Visit at Umbeli Beli rock shelter

In March 2020, I had the opportunity to visit Umbeli Beli, a rock shelter located in KwaZulu Natal, South Africa with archaeological deposits spanning from the Middle Stone Age, until today.  The site is excavated by a team from Tuebingen University lead by Nicholas Conard and Gregor Bader.

Umbeli Beli Excavation 2020
Umbeli Beli 2020 excavation season

I am very fortunate to be involved in the study of the stratigraphy and Site Formation Processes in Umbeli Beli. Working together with Chris Miller, I will be looking at micromorphological thin sections of the site. The purpose of my latest site visit was to inspect the stratigraphy macroscopically and to acquire some more micromorphological samples. In addition, I had the chance to see archaeological finds from the excavation and become familiar with the raw materials.

Umbeli Beli micromorphology sampling
Conducting micromorphology sampling at Umbeli Beli using plaster

Umbeli Beli is located within close proximity to Umhlatuzana, they are both developed on similar lithologies (Natal Sandstones/Quartzites), and they occupy a similar archaeological time span (Middle Stone Age, Later Stone Age, Iron Age). A comparison between the two sites, both from a geoarchaeological and archaeological perspective, will be very interesting and informative!

Though short, my Umbeli Beli visit was amazing and full of awesome memories. Hopefully, I will be able to visit or work with the excavation team again in the future.

Kwazulu Natal beach
Beautiful beach in front of the excavation house

 

 

 

More info on the Umbeli Beli research:

Bader, G.D., Cable, C., Lentfer, C., Conard, N.J. (2016). Umbeli Belli Rock Shelter, a forgotten piece from the puzzle of the Middle Stone Age in KwaZulu-Natal, South Africa. Journal of Archaeological Science: Reports, 9, 608-622.

Bader, G.D., Tribolo, C., Conard, N.J. (2018). A return to Umbeli Belli: New insights of recent excavations and implications for the final MSA of eastern South Africa. Journal of Archaeological Science: Reports, 21, 733-757.

 

 

 

Thoughts on stratigraphy and sampling

I came across a paper by Tipper (1998) which reminded me of the importance of looking at stratigraphy in multiple dimensions. In the paper he discusses stratigraphic completeness and the notion of ‘‘spatio-temporal masking’’: the effect when primarily spatial variations mask primarily temporal variations. He then tries to estimate the optimum sizes of the sampling area in order to best estimate the stratigraphic completeness in the field. Admittedly, I did not follow Tipper’s calculations at some parts but two things became clear to me: the problems that this paper discusses are very relevant to specifically micromorphology and micromorphological sampling, and that it is very important to have micromorphology samples of at least two orientations when studying a site.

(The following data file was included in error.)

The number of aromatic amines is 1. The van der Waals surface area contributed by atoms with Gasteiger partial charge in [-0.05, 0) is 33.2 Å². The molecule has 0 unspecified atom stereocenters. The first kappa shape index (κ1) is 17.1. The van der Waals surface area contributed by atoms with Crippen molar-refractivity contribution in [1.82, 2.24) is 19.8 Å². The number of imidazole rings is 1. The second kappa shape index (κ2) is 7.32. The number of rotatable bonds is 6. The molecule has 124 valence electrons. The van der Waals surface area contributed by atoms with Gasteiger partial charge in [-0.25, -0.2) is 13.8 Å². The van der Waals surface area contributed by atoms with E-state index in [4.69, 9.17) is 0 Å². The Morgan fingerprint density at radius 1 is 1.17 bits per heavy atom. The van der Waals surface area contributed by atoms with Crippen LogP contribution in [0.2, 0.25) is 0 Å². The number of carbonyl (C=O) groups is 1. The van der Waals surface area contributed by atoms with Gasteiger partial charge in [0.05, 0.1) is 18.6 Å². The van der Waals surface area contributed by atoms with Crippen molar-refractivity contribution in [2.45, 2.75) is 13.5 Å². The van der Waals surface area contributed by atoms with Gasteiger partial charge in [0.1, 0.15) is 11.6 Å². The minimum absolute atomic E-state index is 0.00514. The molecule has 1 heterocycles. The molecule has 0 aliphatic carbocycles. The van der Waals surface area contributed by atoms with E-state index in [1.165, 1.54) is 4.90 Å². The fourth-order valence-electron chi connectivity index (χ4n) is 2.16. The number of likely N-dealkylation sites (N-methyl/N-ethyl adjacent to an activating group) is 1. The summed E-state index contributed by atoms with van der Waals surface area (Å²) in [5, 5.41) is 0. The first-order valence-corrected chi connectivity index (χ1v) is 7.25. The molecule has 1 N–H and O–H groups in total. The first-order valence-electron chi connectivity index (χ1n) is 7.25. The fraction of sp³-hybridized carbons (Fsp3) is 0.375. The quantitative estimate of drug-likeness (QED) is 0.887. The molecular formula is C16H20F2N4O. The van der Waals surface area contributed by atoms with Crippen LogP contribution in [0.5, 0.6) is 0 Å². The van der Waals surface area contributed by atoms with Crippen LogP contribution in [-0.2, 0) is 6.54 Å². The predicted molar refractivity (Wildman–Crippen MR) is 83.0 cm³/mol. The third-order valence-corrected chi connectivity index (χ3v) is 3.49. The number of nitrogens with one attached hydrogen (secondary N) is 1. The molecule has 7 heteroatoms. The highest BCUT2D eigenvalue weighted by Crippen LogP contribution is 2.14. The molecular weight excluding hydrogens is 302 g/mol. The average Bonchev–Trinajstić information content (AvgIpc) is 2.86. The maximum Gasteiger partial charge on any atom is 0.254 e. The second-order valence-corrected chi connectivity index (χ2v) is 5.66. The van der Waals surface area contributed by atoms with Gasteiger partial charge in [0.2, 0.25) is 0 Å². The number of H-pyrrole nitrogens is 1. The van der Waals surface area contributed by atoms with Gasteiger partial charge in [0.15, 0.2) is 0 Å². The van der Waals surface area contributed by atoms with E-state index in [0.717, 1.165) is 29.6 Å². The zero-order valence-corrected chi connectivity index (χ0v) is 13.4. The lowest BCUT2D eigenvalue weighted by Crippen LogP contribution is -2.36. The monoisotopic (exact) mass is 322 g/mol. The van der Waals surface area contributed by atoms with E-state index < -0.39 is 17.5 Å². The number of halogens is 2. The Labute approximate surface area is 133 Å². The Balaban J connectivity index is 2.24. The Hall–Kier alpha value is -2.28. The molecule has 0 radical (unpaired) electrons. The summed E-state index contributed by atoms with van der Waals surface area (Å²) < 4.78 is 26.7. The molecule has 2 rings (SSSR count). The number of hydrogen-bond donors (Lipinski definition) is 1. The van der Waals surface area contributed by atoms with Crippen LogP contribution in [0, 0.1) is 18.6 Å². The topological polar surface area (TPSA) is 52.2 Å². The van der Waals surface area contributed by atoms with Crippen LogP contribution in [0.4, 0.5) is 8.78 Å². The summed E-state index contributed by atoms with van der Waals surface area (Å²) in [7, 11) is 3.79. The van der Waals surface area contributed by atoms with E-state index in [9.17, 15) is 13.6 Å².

Unfortunately, at Umhlatuzana it was only possible to sample the west profile. To solve the problem of having only N-S oriented samples, I ended up cutting some of the thicker samples vertically after impregnation. So, even if they were originally sampled at the west profile, they ended up having an E-W orientation.

The term spatio-temporal masking discussed by Tipper reminded me of the Law of Facies (aka Walther’s Law), a stratigraphic term explaining how depositional environments that are laterally related can become superimposed and result in trans-transgressive sedimentary formations (see more at Karkanans and Goldberg 2018, 163). The Law of Facies is for me one of the most complicated stratigraphic principles to fully comprehend but something you always have to take into account when studying a stratigraphic sequence.

Karkanas, P., & Goldberg, P. (2018). Reconstructing archaeological sites: Understanding the geoarchaeological matrix. Hoboken, NJ: John Wiley & Sons.

Tipper, J.C. (1998). The influence of field sampling area on estimates of stratigraphic completeness. Journal of Geology, 106(6), 727-738.

Recap of 2019

2019 has been relatively productive for my PhD research. Here I am going to overview some of the activities undertaken and their various ups and downs! 

Conferences attended

With participation in three international conferences (happening within a small time period), I would say that 2019 was rather conference heavy! 

In June I attended the Developing International Geoarchaeology conference in Vancouver, Canada. There I presented a poster and got to meet many interesting researchers in geoarchaeology, including the conference organizer Francesco Berna and his team. Link for poster.

In July I attended the Association of South African Professional Archaeologists conference in Kimberley, South Africa. It was a very nice experience that gave me the opportunity to meet many archaeologists that work or study in South Africa. Link for poster.

Lastly, in September I attended the European Society of Human Evolution conference in Liege, Belgium. I got the opportunity to meet a lot of old colleagues and friends and to attend talks on the latest evolutionary findings. Link for poster

Ups: networking, research exposure, conferences had different research focus, traveling

Downs: conferences too close to each other timewise, too many posters- next time presentation

Analyses

Various analyses were undertaken from samples of both the 2018 and 2019 expeditions in Umhlatuzana. All of the sediment analysis (granulometry, XRF, pH, LOI) is concluded and under preparation for publication. A total of 9 micromorphology thin sections were produced of the 2018 samples and are ready for analysis. Hopefully, the rest of the thin sections will have been prepared during the first half of 2020. 

Ups: interesting results, micromorphology samples not destroyed during shipping (!)

Downs: micromorphology thin section analysis delayed